Amazon Kindle Fire Review
When Amazon first debuted its tablet, Kindle Fire reviews hailed the device as a potential iPad killer -- a cheap tablet that performed well. The latest generation of the tablet ($174 without ads; $159 with ads, Amazon) is still good, but reviewers aren't swooning this time around; other tablets have since hit the market with similar or better features and performance that match or exceed that of the Fire. The Kindle Fire review in PC Mag, for example, says the device is responsive and delivers good performance overall but is noticeably slower than the Google Nexus 7. Moreover, the Kindle Fire contains only 8GB of storage and less than 70 percent is available to the user. This wouldn't be a big problem if the Kindle Fire included a memory expansion slot, but it doesn't. Users can store content in Amazon's cloud service, however, which helps mitigate this shortfall.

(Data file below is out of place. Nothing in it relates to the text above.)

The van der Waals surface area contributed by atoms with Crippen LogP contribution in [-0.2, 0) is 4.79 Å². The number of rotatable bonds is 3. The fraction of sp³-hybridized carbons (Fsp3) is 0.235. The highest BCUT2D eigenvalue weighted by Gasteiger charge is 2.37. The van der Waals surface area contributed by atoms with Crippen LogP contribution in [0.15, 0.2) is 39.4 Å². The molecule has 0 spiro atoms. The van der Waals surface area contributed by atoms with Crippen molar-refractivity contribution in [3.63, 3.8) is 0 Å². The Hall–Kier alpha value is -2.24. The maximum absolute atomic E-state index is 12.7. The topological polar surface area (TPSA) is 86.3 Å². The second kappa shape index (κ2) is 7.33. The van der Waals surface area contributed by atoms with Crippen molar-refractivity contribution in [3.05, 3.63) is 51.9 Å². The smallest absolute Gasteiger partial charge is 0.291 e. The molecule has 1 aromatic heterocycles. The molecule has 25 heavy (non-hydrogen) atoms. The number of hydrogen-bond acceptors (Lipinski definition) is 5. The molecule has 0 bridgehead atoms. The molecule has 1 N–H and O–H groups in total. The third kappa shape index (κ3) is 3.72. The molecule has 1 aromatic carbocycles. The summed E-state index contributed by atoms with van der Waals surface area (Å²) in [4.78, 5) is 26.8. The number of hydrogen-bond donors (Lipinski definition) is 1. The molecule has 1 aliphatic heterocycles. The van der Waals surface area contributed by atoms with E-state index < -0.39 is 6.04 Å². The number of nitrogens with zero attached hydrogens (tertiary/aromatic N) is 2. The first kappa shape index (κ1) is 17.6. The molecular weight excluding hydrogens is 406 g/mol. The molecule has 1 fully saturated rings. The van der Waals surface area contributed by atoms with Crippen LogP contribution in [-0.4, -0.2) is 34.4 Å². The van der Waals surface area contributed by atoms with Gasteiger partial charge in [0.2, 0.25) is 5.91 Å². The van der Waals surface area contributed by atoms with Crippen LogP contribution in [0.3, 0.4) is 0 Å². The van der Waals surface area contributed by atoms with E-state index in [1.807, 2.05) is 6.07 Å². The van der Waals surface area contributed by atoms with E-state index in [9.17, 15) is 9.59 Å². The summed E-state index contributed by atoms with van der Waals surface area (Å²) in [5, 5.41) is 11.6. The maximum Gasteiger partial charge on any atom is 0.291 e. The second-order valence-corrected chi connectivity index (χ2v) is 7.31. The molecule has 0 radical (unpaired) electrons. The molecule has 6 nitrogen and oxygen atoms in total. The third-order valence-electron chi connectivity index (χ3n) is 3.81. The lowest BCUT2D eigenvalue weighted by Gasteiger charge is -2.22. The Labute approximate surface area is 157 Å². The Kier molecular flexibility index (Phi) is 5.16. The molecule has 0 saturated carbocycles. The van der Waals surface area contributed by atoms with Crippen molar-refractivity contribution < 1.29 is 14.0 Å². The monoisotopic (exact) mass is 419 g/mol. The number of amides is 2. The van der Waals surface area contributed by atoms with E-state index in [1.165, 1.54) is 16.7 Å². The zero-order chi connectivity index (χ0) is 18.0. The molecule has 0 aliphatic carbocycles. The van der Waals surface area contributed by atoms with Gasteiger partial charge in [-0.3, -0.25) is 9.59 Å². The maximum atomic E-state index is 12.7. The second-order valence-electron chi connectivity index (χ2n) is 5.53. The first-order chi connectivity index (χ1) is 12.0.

Reviewers take other minor swipes at this model. CNET's Kindle Fire review points out that it can't play video at HD levels due to the screen's relatively low resolution. And tests by experts at PC Mag and CNET found that the Kindle Fire's battery life expired after about five hours, which is less play time than competing tablets.
The Kindle Fire has a 7-inch display with a resolution of 1024x600. It runs on a dual-core 1.2GHz CPU and uses an Amazon-specific version of Android 4.0. It comes with 8GB of storage, of which only 5.5GB are available -- the rest is taken up by the customized Android operating system and other Amazon content. Amazon claims the Kindle Fire can run for up to nine hours per charge, although reviewers say otherwise. Wi-Fi connectivity is available.
The latest version of the Kindle Fire garners muted praise from experts, but it is faster than the previous generation and is cheaper than other tablets. If you can accept ad placements on the device, you can buy one for $159. Even without ads, the tablet is just $174, which is a pretty good value. For $40 more ($199 with ads or $214 without), you can step up to the Kindle Fire HD, which offers a higher-resolution display and more features than the entry-level Kindle Fire.